“Their architecture might have seemed a troubled dream, or even a nightmare, to an aspiring member of the Royal College of Architects. They looked, indeed, like the sort of cottages in which Snow White and her seven dwarfs might have lived.” THE CHRISTIAN SCIENCE MONITOR, 1941
Editorial By: Charles Macdonald House of Centreville Society
Photography By: Dr. Christopher Cooper
Charles Macdonald spent most of his twenties and thirties as a wanderer. Several years at sea were followed by several years in British Columbia. Only in 1912, at the age of 38, was Macdonald ready to come home to Nova Scotia and to settle down. He would devote the next forty years of his life to manufacturing, promoting, and using concrete.
Concrete had been used on a large scale since the 1850s, and on a small scale since the heyday of the Roman Empire, but it still seemed like a new and unusual material in 1912. Certainly, the residents of Centreville (just north of Steam Mill) made fun of Macdonald when he started his cement brick factory on Saxon Street. The concrete business cannot have been terribly lucrative at first, for Macdonald was driven to live in a tent outside his factory. Before long, though, World War One created a market for concrete – an important war material.
In 1916, Macdonald got married. Mabel Meisner of Chipman Brook helped her husband turn the former factory into a house.
And what a house it is! Macdonald built something that stands apart from just about anything else in the province. Not only did he build his home entirely from reinforced concrete, but he built in his own style, a style influenced by the buildings he had seen as a sailor in South America and the Mediterranean, as well as by his own eccentricity and sense of humour. Sunshine yellow paint, concrete stucco, tree-shaped columns, and flat roofs come from Santos, Malta, and Naples. The concrete bathtub, the hand-prints on the concrete windowsill, and concrete animals on the lawn could only have come from Charlie.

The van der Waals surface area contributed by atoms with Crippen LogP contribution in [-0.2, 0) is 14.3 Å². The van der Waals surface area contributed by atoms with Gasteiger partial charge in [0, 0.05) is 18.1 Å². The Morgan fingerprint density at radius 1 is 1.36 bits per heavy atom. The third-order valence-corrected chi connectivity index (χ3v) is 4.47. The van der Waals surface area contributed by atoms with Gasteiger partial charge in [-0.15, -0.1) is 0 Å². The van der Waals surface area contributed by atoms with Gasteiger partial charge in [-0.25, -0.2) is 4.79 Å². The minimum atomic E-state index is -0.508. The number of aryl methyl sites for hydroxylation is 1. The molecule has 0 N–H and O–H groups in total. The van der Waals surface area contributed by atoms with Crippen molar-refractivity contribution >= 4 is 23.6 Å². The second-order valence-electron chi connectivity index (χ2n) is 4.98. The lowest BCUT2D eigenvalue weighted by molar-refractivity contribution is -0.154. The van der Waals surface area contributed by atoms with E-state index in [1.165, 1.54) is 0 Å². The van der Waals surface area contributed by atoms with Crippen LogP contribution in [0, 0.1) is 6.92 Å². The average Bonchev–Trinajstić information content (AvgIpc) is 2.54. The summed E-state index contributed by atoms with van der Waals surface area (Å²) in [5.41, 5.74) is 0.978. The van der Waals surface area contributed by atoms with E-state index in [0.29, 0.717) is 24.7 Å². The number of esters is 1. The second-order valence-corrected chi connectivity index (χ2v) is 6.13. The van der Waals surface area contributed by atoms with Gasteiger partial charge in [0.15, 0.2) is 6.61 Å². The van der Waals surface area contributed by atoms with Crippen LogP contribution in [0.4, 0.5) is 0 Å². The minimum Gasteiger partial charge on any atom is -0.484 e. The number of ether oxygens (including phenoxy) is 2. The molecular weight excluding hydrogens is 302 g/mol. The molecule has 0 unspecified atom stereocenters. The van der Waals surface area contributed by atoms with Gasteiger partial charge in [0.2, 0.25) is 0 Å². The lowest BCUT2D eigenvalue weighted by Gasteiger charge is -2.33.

With his Centreville factory now his house, Macdonald opened a new plant in Yoho, just outside Kings County’s shire town of Kentville, and conveniently close to a gravel pit. Kentville Concrete Products made their own concrete into a wide range of pre-cast products – pipe, blocks, well curbs, septic tanks, lawn furniture, and more.
Kentville Concrete Products is just as notable for the way it was run as for what it made. When Charlie lived in Vancouver, he joined the Socialist Party of Canada and became a trenchant critic of capitalism. Accordingly, he decided that his company would operate to benefit his workers rather than to make him rich. The company ran cooperatively. Workers at Kentville Concrete did not receive wages, but “drew what they needed” from company coffers. Charlie believed in social progress and the company embodied it. Even company advertising promoted concrete as only one part of a vast movement of social change.
The Great Depression of the 1930s did not spare the Annapolis Valley, and the men of Kentville Concrete Products soon found themselves without paying customers. Charlie had been foresighted enough in the good times of the 1920s to sock away a little money “for a rainy day,” so the company did not have to let anyone go. Instead, they embarked on a great building project.
The Green Cottage
Charlie and his wife Mabel had gone camping every summer since 1919 at Huntington Point, just west of the fishing village of Hall’s Harbour. The windswept seaside locale had made a great impression on Charlie. It occurred to him that other people might enjoy it too. With that thought in mind, and with the depression of the 1930s halting other projects, Charlie and Kentville Concrete Products built five concrete cottages at the Point between 1934 and 1938.
Built of concrete reinforced by iron and driftwood, brightly painted, and infused with a whimsical sensibility, the secluded cottages have charmed countless visitors who have stumbled upon them. A Christian Science Monitor correspondent had it right in 1941 when she declared that the cottages were the sort of houses “in which Snow White and her seven dwarfs might have lived.”